New car buying tips
Dealing with car dealers can be daunting, but not if you go in with a clear understanding of your needs – and your rights. Here are seven points that’ll give you the upper hand in the heat of battle.
Forewarned is forearmed
Know what you’re looking for before you walk into the dealership. The Internet is an excellent research tool and can arm you with everything from prices and specifications to independent reviews. If you go in prepared, you are in a much better position to start wheeling and dealing.
Alternately, do not let the dealer bamboozle you. If you are unsure of something, or confused by jargon, do not sign anything until it has been clearly explained to you – either by the salesman or by an independent source, such as the Internet.
Which options do I need?
Be aware of the standard features. Often dealers will have a display or demonstration car with optional features fitted. Nevertheless, if you don’t want those features, don’t let the dealer push you into paying for them.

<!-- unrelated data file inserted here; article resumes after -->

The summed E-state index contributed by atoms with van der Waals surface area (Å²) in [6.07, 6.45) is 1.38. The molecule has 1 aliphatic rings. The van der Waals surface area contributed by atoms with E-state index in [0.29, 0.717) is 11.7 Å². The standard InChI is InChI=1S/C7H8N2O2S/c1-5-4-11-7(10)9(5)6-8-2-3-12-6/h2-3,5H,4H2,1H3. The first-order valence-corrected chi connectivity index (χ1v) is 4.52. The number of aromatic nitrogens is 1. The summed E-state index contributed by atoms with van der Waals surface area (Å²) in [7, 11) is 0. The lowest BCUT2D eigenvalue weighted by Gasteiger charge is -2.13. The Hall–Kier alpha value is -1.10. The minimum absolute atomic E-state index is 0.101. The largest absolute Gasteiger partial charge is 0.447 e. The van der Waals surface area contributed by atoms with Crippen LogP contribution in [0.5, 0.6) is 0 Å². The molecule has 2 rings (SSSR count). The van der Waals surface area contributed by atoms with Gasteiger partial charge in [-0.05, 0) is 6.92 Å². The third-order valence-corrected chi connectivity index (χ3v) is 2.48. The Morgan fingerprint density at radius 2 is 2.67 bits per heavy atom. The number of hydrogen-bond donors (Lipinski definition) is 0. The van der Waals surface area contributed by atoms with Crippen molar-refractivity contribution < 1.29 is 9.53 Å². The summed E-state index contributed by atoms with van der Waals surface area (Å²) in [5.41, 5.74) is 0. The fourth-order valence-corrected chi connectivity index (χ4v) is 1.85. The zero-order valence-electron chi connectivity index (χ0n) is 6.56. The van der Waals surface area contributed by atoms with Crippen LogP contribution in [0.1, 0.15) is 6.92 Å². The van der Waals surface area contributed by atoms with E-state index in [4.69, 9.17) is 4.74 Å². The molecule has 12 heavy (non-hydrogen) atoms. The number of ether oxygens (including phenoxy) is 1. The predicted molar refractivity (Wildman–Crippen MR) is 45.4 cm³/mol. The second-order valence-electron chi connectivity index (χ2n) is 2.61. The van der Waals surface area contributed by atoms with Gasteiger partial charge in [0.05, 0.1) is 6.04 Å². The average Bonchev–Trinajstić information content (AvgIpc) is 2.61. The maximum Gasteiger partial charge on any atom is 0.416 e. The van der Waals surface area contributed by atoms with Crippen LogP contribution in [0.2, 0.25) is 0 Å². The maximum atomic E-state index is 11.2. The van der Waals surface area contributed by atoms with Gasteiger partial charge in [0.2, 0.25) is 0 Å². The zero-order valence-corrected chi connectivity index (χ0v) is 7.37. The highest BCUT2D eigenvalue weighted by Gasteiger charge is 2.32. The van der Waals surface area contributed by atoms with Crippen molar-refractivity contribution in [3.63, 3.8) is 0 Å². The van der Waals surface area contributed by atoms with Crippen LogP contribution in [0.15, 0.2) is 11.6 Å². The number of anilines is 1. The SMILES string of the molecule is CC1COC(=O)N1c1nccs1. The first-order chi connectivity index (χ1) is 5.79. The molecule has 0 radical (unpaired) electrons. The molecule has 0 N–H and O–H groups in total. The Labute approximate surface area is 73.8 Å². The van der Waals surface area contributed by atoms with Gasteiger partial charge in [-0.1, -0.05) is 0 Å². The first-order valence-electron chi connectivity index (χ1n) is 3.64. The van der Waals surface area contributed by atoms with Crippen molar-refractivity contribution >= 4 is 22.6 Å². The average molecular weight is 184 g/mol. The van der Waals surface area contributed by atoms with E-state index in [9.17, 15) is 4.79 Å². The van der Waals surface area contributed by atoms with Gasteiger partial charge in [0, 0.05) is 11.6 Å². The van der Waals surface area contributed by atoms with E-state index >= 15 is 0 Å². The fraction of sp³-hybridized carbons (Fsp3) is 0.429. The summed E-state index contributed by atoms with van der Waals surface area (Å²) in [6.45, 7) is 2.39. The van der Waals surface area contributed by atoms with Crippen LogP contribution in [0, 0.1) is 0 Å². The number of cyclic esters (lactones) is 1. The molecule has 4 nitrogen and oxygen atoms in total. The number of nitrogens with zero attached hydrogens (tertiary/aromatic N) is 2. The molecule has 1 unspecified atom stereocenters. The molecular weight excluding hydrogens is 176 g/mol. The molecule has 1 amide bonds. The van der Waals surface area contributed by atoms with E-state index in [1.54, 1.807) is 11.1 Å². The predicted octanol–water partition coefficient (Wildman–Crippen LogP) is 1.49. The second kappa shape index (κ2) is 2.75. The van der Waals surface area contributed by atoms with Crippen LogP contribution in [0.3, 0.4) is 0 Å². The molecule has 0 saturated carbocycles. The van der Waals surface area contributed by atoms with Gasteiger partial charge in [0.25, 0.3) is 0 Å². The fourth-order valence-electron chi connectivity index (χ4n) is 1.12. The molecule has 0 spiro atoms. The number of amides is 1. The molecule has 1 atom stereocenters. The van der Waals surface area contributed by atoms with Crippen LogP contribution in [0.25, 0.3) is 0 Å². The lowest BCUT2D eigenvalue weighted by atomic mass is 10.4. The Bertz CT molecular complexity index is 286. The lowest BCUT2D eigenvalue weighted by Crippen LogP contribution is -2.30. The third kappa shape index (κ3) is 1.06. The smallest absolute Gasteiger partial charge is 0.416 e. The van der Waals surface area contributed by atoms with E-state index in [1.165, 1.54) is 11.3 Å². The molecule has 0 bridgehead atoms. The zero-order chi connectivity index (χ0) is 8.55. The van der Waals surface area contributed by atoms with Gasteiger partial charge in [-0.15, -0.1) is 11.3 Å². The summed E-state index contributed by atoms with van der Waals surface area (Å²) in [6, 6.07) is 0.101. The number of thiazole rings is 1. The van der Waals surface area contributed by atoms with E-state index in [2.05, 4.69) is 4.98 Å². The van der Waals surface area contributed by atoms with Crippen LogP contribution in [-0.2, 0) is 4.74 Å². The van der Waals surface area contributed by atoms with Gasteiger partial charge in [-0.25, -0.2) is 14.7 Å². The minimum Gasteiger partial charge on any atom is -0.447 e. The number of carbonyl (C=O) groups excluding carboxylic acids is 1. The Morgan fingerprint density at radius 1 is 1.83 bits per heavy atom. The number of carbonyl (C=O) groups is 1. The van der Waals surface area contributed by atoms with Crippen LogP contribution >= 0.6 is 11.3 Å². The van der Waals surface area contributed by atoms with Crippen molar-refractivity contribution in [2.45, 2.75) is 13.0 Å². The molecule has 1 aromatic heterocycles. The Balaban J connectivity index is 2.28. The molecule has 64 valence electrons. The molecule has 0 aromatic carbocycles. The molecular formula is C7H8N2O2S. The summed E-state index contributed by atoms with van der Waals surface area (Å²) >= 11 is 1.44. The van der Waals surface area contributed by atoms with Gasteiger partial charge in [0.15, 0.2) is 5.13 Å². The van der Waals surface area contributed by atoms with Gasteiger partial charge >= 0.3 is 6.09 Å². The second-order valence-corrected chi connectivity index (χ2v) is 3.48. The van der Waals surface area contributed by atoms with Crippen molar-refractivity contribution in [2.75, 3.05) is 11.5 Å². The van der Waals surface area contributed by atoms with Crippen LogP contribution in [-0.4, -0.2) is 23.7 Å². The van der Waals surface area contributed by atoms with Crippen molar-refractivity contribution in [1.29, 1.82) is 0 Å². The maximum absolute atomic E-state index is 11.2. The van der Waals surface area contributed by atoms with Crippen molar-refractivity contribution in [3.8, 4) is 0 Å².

Don’t waste your money on unnecessary dealer-sourced rust-proofing – most cars today are rust-proofed by the factory and offer significant protection against corrosion. Likewise, expensive paint and upholstery protection measures are not necessary today with good quality anti-fade paints and quality materials employed by most manufacturers.
Agree on a price
The recommended retail price on most cars these days is exactly that – recommended. Unless it’s a new model or in high demand, most dealers will be prepared to negotiate to some extent. That’s why it’s crucial to shop around.
Ask for a drive-away price – that’s the figure you’ll be paying to leave the dealership, complete with the dealer delivery charge, registration and stamp duty.
Ask for written quotes, so that there is no misunderstanding if you do decide to go ahead with the deal.
Different times of the year can prove more fruitful when it comes to bargaining with a dealer. Dealers are set monthly and quarterly targets by car manufacturers, so they’re often prepared to crunch a deal more towards the end of the month or the end of a quarter (March, June, September and December).
Be aware of extended warranties. Often they are offered by a specific dealer and are not transferable between dealers. Read the fine print, as they are usually a way to force you into servicing your car with that dealer.
Organise insurance before you leave the dealership. Many of these dealers do have a scheme that can allow them to register and get your vehicle insured at the same time before handing it over to you. You may wish to explore if this is applicable from the dealer you are doing business with. The last thing you want is a smashed new car and no coverage.